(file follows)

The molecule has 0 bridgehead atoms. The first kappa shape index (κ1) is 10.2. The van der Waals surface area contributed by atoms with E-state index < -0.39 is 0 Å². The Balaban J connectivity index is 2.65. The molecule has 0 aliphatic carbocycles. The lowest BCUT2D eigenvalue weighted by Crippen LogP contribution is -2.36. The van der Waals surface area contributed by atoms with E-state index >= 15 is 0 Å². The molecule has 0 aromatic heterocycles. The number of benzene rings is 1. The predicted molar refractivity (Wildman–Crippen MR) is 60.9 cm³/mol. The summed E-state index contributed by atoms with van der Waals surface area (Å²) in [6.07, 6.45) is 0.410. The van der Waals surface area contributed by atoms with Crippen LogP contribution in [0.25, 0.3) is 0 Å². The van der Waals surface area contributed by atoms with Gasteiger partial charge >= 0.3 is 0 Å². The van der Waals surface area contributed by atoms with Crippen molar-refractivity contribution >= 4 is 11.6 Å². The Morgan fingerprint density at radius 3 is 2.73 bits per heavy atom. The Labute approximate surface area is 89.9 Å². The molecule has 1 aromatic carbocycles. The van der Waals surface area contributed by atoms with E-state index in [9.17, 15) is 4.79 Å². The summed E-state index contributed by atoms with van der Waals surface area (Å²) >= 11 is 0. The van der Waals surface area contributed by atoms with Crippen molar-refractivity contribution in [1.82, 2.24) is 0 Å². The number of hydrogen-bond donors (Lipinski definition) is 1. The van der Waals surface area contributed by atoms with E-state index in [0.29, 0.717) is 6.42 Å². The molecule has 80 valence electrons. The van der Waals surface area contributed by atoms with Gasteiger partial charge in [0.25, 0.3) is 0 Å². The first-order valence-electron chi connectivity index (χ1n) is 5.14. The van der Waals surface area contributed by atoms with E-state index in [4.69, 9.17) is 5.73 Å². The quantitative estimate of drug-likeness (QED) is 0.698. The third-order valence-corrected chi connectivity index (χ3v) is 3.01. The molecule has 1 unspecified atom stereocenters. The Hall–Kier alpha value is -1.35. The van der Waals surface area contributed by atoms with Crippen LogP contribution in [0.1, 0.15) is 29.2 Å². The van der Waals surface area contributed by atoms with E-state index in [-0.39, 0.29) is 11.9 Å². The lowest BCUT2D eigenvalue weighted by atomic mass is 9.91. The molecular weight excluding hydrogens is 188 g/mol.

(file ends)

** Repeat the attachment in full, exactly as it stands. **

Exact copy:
The molecule has 0 bridgehead atoms. The first kappa shape index (κ1) is 10.2. The van der Waals surface area contributed by atoms with E-state index < -0.39 is 0 Å². The Balaban J connectivity index is 2.65. The molecule has 0 aliphatic carbocycles. The lowest BCUT2D eigenvalue weighted by Crippen LogP contribution is -2.36. The van der Waals surface area contributed by atoms with E-state index >= 15 is 0 Å². The molecule has 0 aromatic heterocycles. The number of benzene rings is 1. The predicted molar refractivity (Wildman–Crippen MR) is 60.9 cm³/mol. The summed E-state index contributed by atoms with van der Waals surface area (Å²) in [6.07, 6.45) is 0.410. The van der Waals surface area contributed by atoms with Crippen LogP contribution in [0.25, 0.3) is 0 Å². The van der Waals surface area contributed by atoms with Gasteiger partial charge >= 0.3 is 0 Å². The van der Waals surface area contributed by atoms with Crippen molar-refractivity contribution >= 4 is 11.6 Å². The Morgan fingerprint density at radius 3 is 2.73 bits per heavy atom. The Labute approximate surface area is 89.9 Å². The molecule has 1 aromatic carbocycles. The van der Waals surface area contributed by atoms with E-state index in [9.17, 15) is 4.79 Å². The summed E-state index contributed by atoms with van der Waals surface area (Å²) >= 11 is 0. The van der Waals surface area contributed by atoms with Crippen molar-refractivity contribution in [1.82, 2.24) is 0 Å². The number of hydrogen-bond donors (Lipinski definition) is 1. The van der Waals surface area contributed by atoms with E-state index in [0.29, 0.717) is 6.42 Å². The molecule has 80 valence electrons. The van der Waals surface area contributed by atoms with Gasteiger partial charge in [0.25, 0.3) is 0 Å². The first-order valence-electron chi connectivity index (χ1n) is 5.14. The van der Waals surface area contributed by atoms with E-state index in [4.69, 9.17) is 5.73 Å². The quantitative estimate of drug-likeness (QED) is 0.698. The third-order valence-corrected chi connectivity index (χ3v) is 3.01. The molecule has 1 unspecified atom stereocenters. The Hall–Kier alpha value is -1.35. The van der Waals surface area contributed by atoms with Crippen LogP contribution in [0.1, 0.15) is 29.2 Å². The van der Waals surface area contributed by atoms with E-state index in [-0.39, 0.29) is 11.9 Å². The lowest BCUT2D eigenvalue weighted by atomic mass is 9.91. The molecular weight excluding hydrogens is 188 g/mol.